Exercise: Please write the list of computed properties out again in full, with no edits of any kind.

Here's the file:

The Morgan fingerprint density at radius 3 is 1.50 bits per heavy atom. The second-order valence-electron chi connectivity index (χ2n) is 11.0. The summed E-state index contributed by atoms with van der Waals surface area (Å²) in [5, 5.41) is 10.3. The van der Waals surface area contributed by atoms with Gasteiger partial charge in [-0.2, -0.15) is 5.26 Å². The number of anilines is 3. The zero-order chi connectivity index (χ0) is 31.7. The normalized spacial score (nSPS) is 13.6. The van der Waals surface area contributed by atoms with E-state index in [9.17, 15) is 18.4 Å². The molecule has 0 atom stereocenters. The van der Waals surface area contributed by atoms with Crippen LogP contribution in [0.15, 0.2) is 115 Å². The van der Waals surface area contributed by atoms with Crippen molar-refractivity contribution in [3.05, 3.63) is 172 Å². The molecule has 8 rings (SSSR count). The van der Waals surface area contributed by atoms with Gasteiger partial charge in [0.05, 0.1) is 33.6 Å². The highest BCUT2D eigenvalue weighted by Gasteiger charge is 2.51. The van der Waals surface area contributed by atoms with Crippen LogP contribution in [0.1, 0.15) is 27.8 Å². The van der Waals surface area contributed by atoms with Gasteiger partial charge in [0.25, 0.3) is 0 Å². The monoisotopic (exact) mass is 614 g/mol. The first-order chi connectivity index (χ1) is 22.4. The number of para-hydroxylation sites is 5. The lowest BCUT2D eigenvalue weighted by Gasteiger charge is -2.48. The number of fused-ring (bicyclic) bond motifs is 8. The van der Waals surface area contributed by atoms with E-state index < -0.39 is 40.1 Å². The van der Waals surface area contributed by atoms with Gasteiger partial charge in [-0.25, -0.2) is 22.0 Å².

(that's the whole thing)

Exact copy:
The Morgan fingerprint density at radius 3 is 1.50 bits per heavy atom. The second-order valence-electron chi connectivity index (χ2n) is 11.0. The summed E-state index contributed by atoms with van der Waals surface area (Å²) in [5, 5.41) is 10.3. The van der Waals surface area contributed by atoms with Gasteiger partial charge in [-0.2, -0.15) is 5.26 Å². The number of anilines is 3. The zero-order chi connectivity index (χ0) is 31.7. The normalized spacial score (nSPS) is 13.6. The van der Waals surface area contributed by atoms with E-state index in [9.17, 15) is 18.4 Å². The molecule has 0 atom stereocenters. The van der Waals surface area contributed by atoms with Crippen LogP contribution in [0.15, 0.2) is 115 Å². The van der Waals surface area contributed by atoms with Crippen molar-refractivity contribution in [3.05, 3.63) is 172 Å². The molecule has 8 rings (SSSR count). The van der Waals surface area contributed by atoms with Gasteiger partial charge in [0.05, 0.1) is 33.6 Å². The highest BCUT2D eigenvalue weighted by Gasteiger charge is 2.51. The van der Waals surface area contributed by atoms with Crippen LogP contribution in [0.1, 0.15) is 27.8 Å². The van der Waals surface area contributed by atoms with Gasteiger partial charge in [0.25, 0.3) is 0 Å². The monoisotopic (exact) mass is 614 g/mol. The first-order chi connectivity index (χ1) is 22.4. The number of para-hydroxylation sites is 5. The lowest BCUT2D eigenvalue weighted by Gasteiger charge is -2.48. The number of fused-ring (bicyclic) bond motifs is 8. The van der Waals surface area contributed by atoms with E-state index < -0.39 is 40.1 Å². The van der Waals surface area contributed by atoms with Gasteiger partial charge in [-0.25, -0.2) is 22.0 Å².